Your quite right there is packet inspection and they should be getting checked and if there is an error another be sent. But corrupt downloads can and do happen so it comes down to the error correction rate along with packet size and transmission rate. Something else to consider is that Picard does not transcode or re encode the audio and only adds the tags so it should not affect the audio. If there is an issue during duplication and / or transfer of the file then it should not even open and play, it’s corrupted, a corrupt file wont play. I’m confused as to why you don’t get the issue if over Ethernet but do over Wireless but surly there is a clue there and then there’s the data rate / bitrate to your media player.

@outsidecontext could be onto something there with the artwork size adding to the total filesize which will then affect data rate / bitrate transmission.


The AFP over TCP: TCP error detection/correction has limits, so depending on your SNR, things can get pretty bad even with wired connections.

I was thinking on checksum, but the problem is that if you use the downloaded file to calculate the checksum, the file could already be corrupted and checksumming it would forward the error.

@carV3 is completely correct on the network side.

Messing up a few bits/bytes shouldn’t prevent the file from running (unless the header is corrupted, which is improbable due to the size difference between it and the data). It can definitely affect the audio, especially in compressed encoding. PCM/raw audio corruption should be less noticeable.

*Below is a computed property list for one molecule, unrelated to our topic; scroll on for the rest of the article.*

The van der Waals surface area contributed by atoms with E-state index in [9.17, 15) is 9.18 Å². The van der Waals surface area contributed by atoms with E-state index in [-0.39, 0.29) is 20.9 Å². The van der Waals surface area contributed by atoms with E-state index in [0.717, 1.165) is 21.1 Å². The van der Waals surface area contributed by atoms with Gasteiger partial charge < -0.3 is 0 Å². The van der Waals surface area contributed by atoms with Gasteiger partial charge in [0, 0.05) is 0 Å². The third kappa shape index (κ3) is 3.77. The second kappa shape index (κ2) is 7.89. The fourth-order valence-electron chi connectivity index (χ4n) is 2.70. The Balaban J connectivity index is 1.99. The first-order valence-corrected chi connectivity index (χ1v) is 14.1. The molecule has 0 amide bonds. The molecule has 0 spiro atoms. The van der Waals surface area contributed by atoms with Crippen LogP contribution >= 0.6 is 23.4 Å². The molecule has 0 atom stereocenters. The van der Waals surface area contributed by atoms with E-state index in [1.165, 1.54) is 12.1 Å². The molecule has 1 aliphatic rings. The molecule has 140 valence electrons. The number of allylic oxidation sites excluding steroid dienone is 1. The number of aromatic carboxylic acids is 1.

Edit: looks like, at least on SMB, a sha checksum can be used to guarantee integrity of the files if the client is configured to require the signature of exchanged messages (HKEY_LOCAL_MACHINE\SYSTEM\CurrentControlSet\Services\LanmanWorkstation\Parameters->RequireSecuritySignature=1). https://blogs.technet.microsoft.com/josebda/2010/12/01/the-basics-of-smb-signing-covering-both-smb1-and-smb2/

For samba (SMB for Linux/Mac), the equivalent setting in smb.conf seems to be client signing = mandatory . https://www.samba.org/samba/docs/current/man-html/smb.conf.5.html

NFS also has a similar setting, but requires both server and client to be properly configured with sec=krb5i option. https://access.redhat.com/documentation/en-us/red_hat_enterprise_linux/6/html/storage_administration_guide/s3-nfs-security-hosts-nfsv4

Couldn’t find anything similar for AFP, and since Apple deprecated it, I don’t think they will fix that.


A way to verify if the audio is correct as per a saved log file (I use XLD) is:

ls *.flac | while read f ; do grep -q `ffmpeg -loglevel error -nostdin -i "$f" -vn -acodec pcm_s16le -f s16le - | rhash -p '%C' -C -` *.log || echo "Failed CRC: $f" ; done

You need ffmpeg and rhash (or some other way to calculate a CRC32).

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Md5/sha are probably better suited for that. CRCs with such a small polynomial are indicated for small payloads (that’s exactly why they’re usually used to make sure at least file/packet headers are fine).


I agree entirely, but XLD only saves CRC32 hashes in its log file, so that’s all with which one can compare. I just ran that script (slightly modified) against 6,500 ripped tracks and found around 10 that I believe were corrupted by Picard. I re-ripped and re-saved with Picard and they were ok second time around.